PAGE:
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Oz (series of book)

Last modified: 2006-01-21 by marc pasquin
Keywords: book | oz |
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The Land of Oz

by António Martins-Tuválkin

Here is the flag of th mythical land of OZ. It is described in Chapter 5, Paragraph Two, "The Magic of OZ" by L. Frank Baum, 1919.
James J. Ferrigan III, 6 december 1998

The land of Oz is divided into four small countries: Munchkin Country to the east, Winkie Country to the west, Quadling Country to the south, and Gillikan Country to the north. The capital, the Emerald City, lies in the exact center of the country. These are all represented exactly on the flag.
Mason Kaye, 30 june 2004

Click here for a "real" map of the Land of Oz. Could we assume that plain flags in the indicated colors were used as "subnational" flags?
António Martins-Tuválkin, 30 june 2004

The flag above does not match the description in the book. Here's the actual public domain text (from the gutenberg project website):

The Magic of Oz (1919); Chapter 5. A Happy Corner of Oz:

"In the center of the Emerald City of Oz, the capital city of Ozma's dominions, is a vast and beautiful garden, surrounded by a wall inlaid with shining emeralds, and in the center of this garden stands Ozma's Royal Palace, the most splendid building ever constructed. From a hundred towers and domes floated the banners of Oz, which included the Ozmies, the Munchkins, the Gillikins, the Winkies and the Quadlings. The banner of the Munchkins is blue, that of the Winkies yellow; the Gillikin banner is purple, and the Quadling's banner is red. The colors of the Emerald City are of course green. Ozma's own banner has a green center, and is divided into four quarters. These quarters are colored blue, purple, yellow and red, indicating that she rules over all the countries of the Land of Oz."
The flag depicted above site matches this one for sale commercially.

However, the book's text does not mention the "O" and "Z" device in the middle. The colors are supposed to match the 4 quadrants of the land of Oz. So the proper placement would be purple on top, red on bottom, yellow on the left, and blue on the right. However, there is much discussion about this, a good primer is here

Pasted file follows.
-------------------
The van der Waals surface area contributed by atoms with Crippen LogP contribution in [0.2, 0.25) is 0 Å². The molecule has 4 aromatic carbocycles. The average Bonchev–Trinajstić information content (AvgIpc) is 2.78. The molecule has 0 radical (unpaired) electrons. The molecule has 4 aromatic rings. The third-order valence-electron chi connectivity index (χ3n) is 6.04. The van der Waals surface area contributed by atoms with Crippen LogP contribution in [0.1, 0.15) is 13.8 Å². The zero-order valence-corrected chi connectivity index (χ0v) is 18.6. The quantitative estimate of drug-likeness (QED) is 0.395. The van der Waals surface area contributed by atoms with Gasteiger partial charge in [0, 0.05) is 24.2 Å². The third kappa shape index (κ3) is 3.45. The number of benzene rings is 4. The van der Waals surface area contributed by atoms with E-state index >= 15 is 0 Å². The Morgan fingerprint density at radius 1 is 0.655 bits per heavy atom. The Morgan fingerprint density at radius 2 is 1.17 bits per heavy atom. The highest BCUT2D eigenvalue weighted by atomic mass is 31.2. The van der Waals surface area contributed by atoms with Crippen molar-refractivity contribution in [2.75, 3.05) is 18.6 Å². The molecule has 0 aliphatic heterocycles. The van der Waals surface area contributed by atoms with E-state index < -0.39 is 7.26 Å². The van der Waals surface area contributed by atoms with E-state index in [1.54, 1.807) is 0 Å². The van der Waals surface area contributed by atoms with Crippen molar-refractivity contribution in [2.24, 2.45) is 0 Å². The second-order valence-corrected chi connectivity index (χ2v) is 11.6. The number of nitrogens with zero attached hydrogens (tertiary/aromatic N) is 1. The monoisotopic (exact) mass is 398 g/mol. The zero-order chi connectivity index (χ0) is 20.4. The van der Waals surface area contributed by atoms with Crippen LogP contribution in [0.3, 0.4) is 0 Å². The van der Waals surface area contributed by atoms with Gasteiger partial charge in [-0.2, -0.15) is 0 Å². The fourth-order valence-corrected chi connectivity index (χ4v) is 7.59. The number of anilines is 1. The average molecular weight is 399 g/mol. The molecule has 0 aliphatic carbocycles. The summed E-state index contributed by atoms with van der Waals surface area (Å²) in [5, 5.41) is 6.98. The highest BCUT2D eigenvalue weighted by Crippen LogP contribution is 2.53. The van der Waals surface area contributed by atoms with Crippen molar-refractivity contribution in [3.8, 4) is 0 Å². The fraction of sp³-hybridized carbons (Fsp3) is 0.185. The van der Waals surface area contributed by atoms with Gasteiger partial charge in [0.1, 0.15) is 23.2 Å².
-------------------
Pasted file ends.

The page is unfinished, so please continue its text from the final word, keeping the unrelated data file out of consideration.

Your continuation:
T. Mike, 22 february 2005

This does not contradicts our image, The "Oz" monogram is not mentioned, indeed, but the description is vague enough to allow it, according to whoever designed the commercially available flag.
António Martins-Tuválkin, 24 february 2005

Version of the flag from The Annotated Wizard of Oz

I have before me a copy of The Annotated Wizard of Oz There is a color illustration of the flag of Oz, taken from the book Glinda of Oz. In this version (divided per saltire) , the upper quadrant is dark blue, the lower red, the right yellow, and the left light blue. In the center is an eight-sided emerald, longer sides on the right and left, "graded" (I don't know the technical term) up to the flat top, which bears a white (outlined in black) intertwined "OZ"- the left side of the Z above the O, the right side of the O above the Z.
Nathan Lamm, 13 march 2005

Royal Flag of Oz

by T. Mike, 23 february 2005

Dorothy and the Wizard in Oz (1908) Chapter. 17. The Nine Tiny Piglets

"After breakfast Ozma announced that she had ordered a holiday to be observed throughout the Emerald City, in honor of her visitors. The people had learned that their old Wizard had returned to them and all were anxious to see him again, for he had always been a rare favorite. So first there was to be a grand procession through the streets, after which the little old man was requested to perform some of his wizardries in the great Throne Room of the palace. In the afternoon there were to be games and races.

The procession was very imposing. First came the Imperial Cornet Band of Oz, dressed in emerald velvet uniforms with slashes of pea-green satin and buttons of immense cut emeralds. They played the National air called "The Oz Spangled Banner," and behind them were the standard bearers with the Royal flag. This flag was divided into four quarters, one being colored sky-blue, another pink, a third lavender and a fourth white. In the center was a large emerald-green star, and all over the four quarters were sewn spangles that glittered beautifully in the sunshine. The colors represented the four countries of Oz, and the green star the Emerald City."
Sounds hideous, doesn't it? My question is: Does "divided into four quarters" mean dividing the flag horizontally and vertically, or diagonally from corner to corner?
T. Mike, 22 february 2005

I'd say diagonal, to match the other flag, which is a stylized map.
António Martins-Tuválkin, 24 february 2005